- Pay attention to the present moment: It can be hard to hear about a loved one’s suffering. Sometimes we disengage, become distracted, jump into problem-solving mode, or change the subject because it’s distressing to listen to a partner’s distress. With practice, you can monitor, become aware of, and accept your own feelings even as you calmly listen to another. We adapted meditations from mindfulness practitioners and researchers including Jon Kabat-Zinn, Thich Nhat Hanh in our couples interventions and there are many more available on the web.
- Spend time with your loved ones in valued activities: This is a staple of couple therapies such as integrative behavioral couple therapy and may seem like a common-sense solution. But spending quality time with loved ones is more difficult when our attention is split between working from home, homeschooling and caregiving, managing a variety of pandemic-related stressors, and leisure activities. Recall your values and make appointments in your calendars for mutually valued activities. The positive feelings that come from these activities will sustain you both.
If you or your loved one discloses that they are feeling so down that they are thinking of harming themselves, it’s time to seek emergency support.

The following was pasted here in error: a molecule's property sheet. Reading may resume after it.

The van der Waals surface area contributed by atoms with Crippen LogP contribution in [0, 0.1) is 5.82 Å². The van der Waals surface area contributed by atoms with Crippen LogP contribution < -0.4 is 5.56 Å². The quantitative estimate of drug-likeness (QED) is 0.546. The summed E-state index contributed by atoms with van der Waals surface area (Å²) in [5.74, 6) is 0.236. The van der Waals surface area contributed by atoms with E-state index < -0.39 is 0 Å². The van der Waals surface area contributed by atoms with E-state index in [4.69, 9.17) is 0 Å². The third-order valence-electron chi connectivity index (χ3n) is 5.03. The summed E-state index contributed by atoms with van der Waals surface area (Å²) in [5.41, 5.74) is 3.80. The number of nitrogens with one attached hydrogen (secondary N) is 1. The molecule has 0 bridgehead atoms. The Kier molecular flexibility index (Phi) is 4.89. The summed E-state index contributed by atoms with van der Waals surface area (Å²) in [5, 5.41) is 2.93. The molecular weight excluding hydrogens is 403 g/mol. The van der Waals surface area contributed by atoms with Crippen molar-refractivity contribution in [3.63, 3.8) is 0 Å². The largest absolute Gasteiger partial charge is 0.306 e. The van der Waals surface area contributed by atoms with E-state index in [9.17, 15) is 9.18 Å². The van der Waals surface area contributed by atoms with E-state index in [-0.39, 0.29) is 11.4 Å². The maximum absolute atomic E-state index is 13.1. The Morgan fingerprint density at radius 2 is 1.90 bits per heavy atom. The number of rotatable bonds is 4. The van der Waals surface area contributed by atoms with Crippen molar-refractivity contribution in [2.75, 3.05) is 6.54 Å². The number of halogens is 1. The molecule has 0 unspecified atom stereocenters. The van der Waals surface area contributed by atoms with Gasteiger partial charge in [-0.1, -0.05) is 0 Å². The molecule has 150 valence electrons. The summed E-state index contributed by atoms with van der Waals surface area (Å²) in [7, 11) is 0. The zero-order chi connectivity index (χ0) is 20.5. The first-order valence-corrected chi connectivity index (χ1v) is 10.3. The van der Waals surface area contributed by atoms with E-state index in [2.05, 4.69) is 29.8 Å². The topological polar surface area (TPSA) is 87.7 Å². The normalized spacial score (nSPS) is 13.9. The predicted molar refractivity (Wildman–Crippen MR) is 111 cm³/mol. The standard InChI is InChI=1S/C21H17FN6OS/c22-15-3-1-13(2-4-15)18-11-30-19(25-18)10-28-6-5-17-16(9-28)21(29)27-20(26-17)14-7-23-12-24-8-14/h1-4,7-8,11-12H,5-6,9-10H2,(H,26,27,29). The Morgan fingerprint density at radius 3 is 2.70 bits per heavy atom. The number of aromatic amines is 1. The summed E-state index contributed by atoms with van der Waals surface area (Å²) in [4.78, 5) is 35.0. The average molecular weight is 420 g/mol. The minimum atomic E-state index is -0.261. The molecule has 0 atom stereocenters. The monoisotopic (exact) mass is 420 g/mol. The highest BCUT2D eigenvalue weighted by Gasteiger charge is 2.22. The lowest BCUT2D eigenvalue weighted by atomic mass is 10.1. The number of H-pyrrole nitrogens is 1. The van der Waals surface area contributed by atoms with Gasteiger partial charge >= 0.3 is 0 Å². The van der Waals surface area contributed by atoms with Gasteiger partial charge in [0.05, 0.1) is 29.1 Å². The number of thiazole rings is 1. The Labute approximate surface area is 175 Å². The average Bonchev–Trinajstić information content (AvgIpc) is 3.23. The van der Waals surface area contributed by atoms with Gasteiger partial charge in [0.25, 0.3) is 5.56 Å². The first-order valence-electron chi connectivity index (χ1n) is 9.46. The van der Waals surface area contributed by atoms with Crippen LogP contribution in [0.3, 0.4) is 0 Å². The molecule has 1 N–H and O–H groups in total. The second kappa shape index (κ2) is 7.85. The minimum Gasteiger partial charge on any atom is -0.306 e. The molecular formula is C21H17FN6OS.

Limits to listening
To be sure, we have our limits when listening to another person’s pain. Even our most tolerant and loving partners may not be able to respond the way we hope. This might be because they need to decompress. In this case, it may be wise to seek out others who share your situation or circumstances for peer support. And if you are the listener, and you feel overwhelmed by another’s pain, it’s important to take care of yourself and let them know that you are not able to give them what they need. And if you or your loved one discloses that they are feeling so down that they are thinking of harming themselves, it’s time to seek emergency support.
For those of us sharing the good, the bad and the ugly with loved ones during this pandemic, let’s recognize that we have much to be grateful for our relationships, however socially distant we have to be right now. This time of great stress will eventually pass and we will be out and about again. Practice relational flexibility to ensure that you and your loved ones will enjoy that happy day together.
Annmarie Caño, Professor of Psychology and Associate Provost for Faculty Development and Faculty Success, Wayne State University published this article first on The Conversation.